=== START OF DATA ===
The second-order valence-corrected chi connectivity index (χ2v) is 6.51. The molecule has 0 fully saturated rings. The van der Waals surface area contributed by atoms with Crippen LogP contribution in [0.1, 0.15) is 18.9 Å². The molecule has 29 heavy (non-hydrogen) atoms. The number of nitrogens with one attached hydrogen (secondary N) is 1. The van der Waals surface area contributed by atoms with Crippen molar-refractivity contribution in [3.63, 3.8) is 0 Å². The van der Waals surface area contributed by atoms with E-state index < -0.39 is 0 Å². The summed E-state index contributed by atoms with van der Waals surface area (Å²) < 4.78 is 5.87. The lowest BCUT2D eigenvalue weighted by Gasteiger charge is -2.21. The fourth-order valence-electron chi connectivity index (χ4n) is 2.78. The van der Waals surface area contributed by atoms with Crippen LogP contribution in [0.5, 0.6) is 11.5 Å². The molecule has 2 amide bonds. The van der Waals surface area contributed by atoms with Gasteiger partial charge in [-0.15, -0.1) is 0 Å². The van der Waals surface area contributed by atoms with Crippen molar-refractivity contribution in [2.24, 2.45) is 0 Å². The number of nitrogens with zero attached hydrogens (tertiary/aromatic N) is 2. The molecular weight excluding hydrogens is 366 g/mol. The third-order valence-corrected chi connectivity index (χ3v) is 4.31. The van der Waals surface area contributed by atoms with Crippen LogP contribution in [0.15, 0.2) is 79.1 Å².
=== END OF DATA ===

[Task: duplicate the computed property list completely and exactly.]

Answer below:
The second-order valence-corrected chi connectivity index (χ2v) is 6.51. The molecule has 0 fully saturated rings. The van der Waals surface area contributed by atoms with Crippen LogP contribution in [0.1, 0.15) is 18.9 Å². The molecule has 29 heavy (non-hydrogen) atoms. The number of nitrogens with one attached hydrogen (secondary N) is 1. The van der Waals surface area contributed by atoms with Crippen molar-refractivity contribution in [3.63, 3.8) is 0 Å². The van der Waals surface area contributed by atoms with E-state index < -0.39 is 0 Å². The summed E-state index contributed by atoms with van der Waals surface area (Å²) < 4.78 is 5.87. The lowest BCUT2D eigenvalue weighted by Gasteiger charge is -2.21. The fourth-order valence-electron chi connectivity index (χ4n) is 2.78. The van der Waals surface area contributed by atoms with Crippen LogP contribution in [0.5, 0.6) is 11.5 Å². The molecule has 2 amide bonds. The van der Waals surface area contributed by atoms with Gasteiger partial charge in [-0.15, -0.1) is 0 Å². The van der Waals surface area contributed by atoms with Crippen molar-refractivity contribution in [2.24, 2.45) is 0 Å². The number of nitrogens with zero attached hydrogens (tertiary/aromatic N) is 2. The molecular weight excluding hydrogens is 366 g/mol. The third-order valence-corrected chi connectivity index (χ3v) is 4.31. The van der Waals surface area contributed by atoms with Crippen LogP contribution in [0.15, 0.2) is 79.1 Å².